Theresa May defends U-turn on upper limit to ‘dementia tax’

PM announces change after blaming ‘fake claims’ by Jeremy Corbyn on home care policy

British prime minister Theresa May: “I’ve seen the way that Jeremy Corbyn wants to sneak into Number 10 by playing on the fears of older and vulnerable people, and I’ve clarified what we will be putting in the green paper which I set out in the manifesto.” Photograph: Toby Melville/Reuters

British prime minister Theresa May: “I’ve seen the way that Jeremy Corbyn wants to sneak into Number 10 by playing on the fears of older and vulnerable people, and I’ve clarified what we will be putting in the green paper which I set out in the manifesto.” Photograph: Toby Melville/Reuters

 

  British prime minister Theresa May has defended a dramatic U-turn on one of the most important policy initiatives in her party’s manifesto, just four days after its publication.

She claimed “nothing has changed” in her policy on social care, accusing Labour leader Jeremy Corbyn of scaring the elderly.

  “What I’ve done today is I’ve seen the scaremongering, frankly, that we’ve seen over the weekend. I’ve seen the way that Jeremy Corbyn wants to sneak into Number 10 by playing on the fears of older and vulnerable people, and I’ve clarified what we will be putting in the green paper which I set out in the manifesto,” she told the BBC’s Andrew Neil.

  The Conservative manifesto last week said people needing care at home would have to fund it themselves until their assets, including the value of their home, fall below £100,000. 

‘Dementia tax’

Opposition parties dubbed it the “dementia tax”, because those most affected would be people with long-lasting, debilitating conditions which render them unable to care for themselves. People receiving care would be allowed to remain in their home until their death, but the cost would be deducted from their estate.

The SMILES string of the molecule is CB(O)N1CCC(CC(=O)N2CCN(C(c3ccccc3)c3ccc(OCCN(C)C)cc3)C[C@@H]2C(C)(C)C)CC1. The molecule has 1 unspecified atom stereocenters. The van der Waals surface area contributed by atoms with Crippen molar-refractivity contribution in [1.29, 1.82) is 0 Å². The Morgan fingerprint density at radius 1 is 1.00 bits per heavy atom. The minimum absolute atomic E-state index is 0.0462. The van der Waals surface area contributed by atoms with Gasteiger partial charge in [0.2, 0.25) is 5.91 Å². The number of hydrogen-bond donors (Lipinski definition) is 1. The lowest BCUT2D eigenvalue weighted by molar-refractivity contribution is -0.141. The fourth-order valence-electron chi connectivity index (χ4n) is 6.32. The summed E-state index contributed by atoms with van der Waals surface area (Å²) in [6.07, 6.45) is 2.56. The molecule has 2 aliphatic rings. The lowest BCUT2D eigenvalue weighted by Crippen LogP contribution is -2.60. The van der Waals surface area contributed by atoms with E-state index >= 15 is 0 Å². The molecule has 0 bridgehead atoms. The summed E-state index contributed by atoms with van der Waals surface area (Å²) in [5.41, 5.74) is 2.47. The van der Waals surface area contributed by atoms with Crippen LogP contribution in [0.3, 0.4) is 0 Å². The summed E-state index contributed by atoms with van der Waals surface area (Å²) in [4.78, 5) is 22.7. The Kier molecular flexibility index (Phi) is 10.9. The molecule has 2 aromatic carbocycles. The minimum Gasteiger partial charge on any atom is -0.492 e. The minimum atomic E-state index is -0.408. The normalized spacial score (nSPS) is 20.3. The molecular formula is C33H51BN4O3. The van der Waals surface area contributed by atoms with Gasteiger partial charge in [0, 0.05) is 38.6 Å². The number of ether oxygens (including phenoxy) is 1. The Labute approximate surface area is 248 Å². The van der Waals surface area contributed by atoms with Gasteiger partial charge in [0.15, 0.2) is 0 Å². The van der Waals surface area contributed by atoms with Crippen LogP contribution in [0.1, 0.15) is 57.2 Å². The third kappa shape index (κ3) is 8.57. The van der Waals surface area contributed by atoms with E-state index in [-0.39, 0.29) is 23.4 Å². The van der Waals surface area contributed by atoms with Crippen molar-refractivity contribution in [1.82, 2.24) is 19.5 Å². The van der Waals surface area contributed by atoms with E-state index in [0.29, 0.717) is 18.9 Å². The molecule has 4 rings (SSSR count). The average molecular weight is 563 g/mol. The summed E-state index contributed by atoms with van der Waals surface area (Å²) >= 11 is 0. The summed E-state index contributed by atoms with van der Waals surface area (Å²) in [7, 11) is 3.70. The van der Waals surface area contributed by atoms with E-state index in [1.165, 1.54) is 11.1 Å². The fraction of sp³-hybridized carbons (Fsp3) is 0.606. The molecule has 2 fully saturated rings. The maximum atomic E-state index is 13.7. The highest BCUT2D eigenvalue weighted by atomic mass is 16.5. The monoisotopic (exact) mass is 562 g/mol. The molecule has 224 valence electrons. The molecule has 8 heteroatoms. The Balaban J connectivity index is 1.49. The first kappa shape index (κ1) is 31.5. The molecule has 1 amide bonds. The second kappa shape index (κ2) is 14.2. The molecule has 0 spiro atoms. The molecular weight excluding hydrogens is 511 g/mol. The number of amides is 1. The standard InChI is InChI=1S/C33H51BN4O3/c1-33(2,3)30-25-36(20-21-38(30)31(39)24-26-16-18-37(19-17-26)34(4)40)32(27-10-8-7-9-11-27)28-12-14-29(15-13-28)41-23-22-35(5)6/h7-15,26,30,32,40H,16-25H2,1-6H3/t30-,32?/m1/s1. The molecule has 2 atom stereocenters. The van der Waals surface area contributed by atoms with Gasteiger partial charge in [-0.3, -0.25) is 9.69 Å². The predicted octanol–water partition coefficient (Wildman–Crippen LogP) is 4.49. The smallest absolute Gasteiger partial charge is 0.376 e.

With polls tightening sharply and Conservative candidates reporting hostility on the doorsteps towards the policy, the prime minister agreed to make a crucial change, introducing an upper limit on the sum anyone will have to pay for care in their lifetime.

Ms May announced the U-turn during a campaign event in North Wales on Monday morning, blaming “fake claims” by Mr Corbyn about the policy as it was outlined in the manifesto.

   “The only things he has left to offer in this campaign are fake claims, fear and scaremongering. So I want to make a further point clear. This manifesto says that we will come forward with a consultation paper, a government green paper. And that consultation will include an absolute limit on the amount people have to pay for their care costs,” she said. 

‘Strong and stable’

  Opposition politicians and much of the media ridiculed the prime minister’s lack of resolve, contrasting it with her promise of “strong and stable” government. Former Labour leader Ed Miliband called her a liar.

  “This isn’t just an incompetent non U-turn - it’s a lie. Nobody mentioned a cap because there wasn’t going to be one,” he said.

  “This is now a character issue as well as a care issue. When PM says “nothing has changed” she is lying. If she lies about this, what else?”

   The prime minister’s U-turn on social care came as polls continued to show the Conservatives’ lead over Labour shrinking. In Wales, a YouGov poll on Monday showed Labour storming back into the lead, with its support surging by nine points, while the Conservatives’ fell by seven.

About trust

  In her interview with Andrew Neil on Monday evening, Ms May brushed off the polls, adding she had never taken the outcome of the election for granted. And she claimed that, despite her policy U-turn, she was best placed in a contest that would be about trust.

  “I called an election on this whole issue of trust, because the question that people face is, who do they trust to take this country though the Brexit negotiations?  

“Who do they trust to face up to the presidents, the prime ministers, the chancellors of Europe and the European Commission?  Who do they trust to get the best deal for the UK? They have to decide, because it’s only going to be one of two people. It’s either me or Jeremy Corbyn,” she said.